Domino's has admitted there is still a long way to go before it can deliver pizzas via drone, especially in Australia, but the retailer is adamant the much-publicised service is not a gimmick.
Last August the company said it had partnered with drone delivery company Flirtey to bring its products to New Zealand customers via remote-piloted aircraft.
The trial saw a drone drop pizzas from one selected store to customers in Auckland under the eye of NZ's Civil Aviation Authority.
In New Zealand unmanned aircraft operators are allowed to fly approved drones weighing between 15kg and 25kg in daylight, within line of sight and under 120 metres in height, among other restrictions.
But drone operators in Australia can only fly aircraft weighing under 2kg commercially without a licence. The new rules came into effect last September.
At its Abacus technology event in Sydney today, Domino's CEO Don Meij revealed the NZ trial had shown the retailer needed bigger drones to reach its delivery targets.
Domino's had conducted the trials with small drones that can carry a payload of 2.5kg, based on standard retail delivery figures.
Meij said the trial had revealed Domino's average deliveries - which generally include drinks as well as sides, making the package heavier - sat at 3.5kg.
He said the pizza giant would need to deploy bigger drones to be able make more deliveries, and over a longer distance.
Chief digital officer Michael Gillespie also said the trial had shown that the drones were taking too long to get to a customer's premise - the retailer needed to get the figure down to under ten minutes, he said.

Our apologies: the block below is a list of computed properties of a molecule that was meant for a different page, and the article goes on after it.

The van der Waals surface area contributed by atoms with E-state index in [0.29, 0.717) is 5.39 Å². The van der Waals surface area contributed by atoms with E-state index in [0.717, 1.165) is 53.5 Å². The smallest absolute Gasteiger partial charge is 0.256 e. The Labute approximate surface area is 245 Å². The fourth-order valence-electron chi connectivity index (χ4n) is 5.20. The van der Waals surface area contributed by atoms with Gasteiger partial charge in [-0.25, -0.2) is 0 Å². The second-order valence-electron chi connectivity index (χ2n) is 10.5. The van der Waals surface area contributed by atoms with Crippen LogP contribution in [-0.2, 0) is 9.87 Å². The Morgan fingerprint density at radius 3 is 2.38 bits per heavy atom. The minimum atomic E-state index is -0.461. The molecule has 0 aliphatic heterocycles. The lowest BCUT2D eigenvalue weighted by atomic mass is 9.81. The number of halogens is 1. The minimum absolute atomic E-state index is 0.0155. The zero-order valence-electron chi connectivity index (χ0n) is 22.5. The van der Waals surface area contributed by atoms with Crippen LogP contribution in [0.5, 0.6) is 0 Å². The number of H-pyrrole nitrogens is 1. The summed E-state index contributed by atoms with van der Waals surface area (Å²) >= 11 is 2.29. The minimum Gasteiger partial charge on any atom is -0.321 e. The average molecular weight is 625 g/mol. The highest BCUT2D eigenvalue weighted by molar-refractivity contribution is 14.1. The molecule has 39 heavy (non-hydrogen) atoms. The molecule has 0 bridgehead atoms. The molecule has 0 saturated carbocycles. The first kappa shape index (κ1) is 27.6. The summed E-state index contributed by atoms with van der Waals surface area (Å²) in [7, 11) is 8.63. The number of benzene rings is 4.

"Often you can trade off distance and weight. But both of those things are being solved, and we will be announcing when the next project will roll out," Meij said.
"This is not a gimmick."
Meij said Domino's was unable to estimate how many orders would be filled by drone delivery over the next few years.
He also said Australia would be at least fourth on the list of countries in which Domino's would offer drone delivery.
"We're still mapping that out. Obviously we can't be near airports, power lines, all sorts of things like that. We need to be able to access the back of the home, but we do forecast that it'll be a double digit number," he said.
"We'd love to do it in Australia, we really believe in the ecosystem here, but the reality is it'll be New Zealand and two other countries before we make it to Australia at this point."
It is planning further trials in New Zealand in the second half of the year.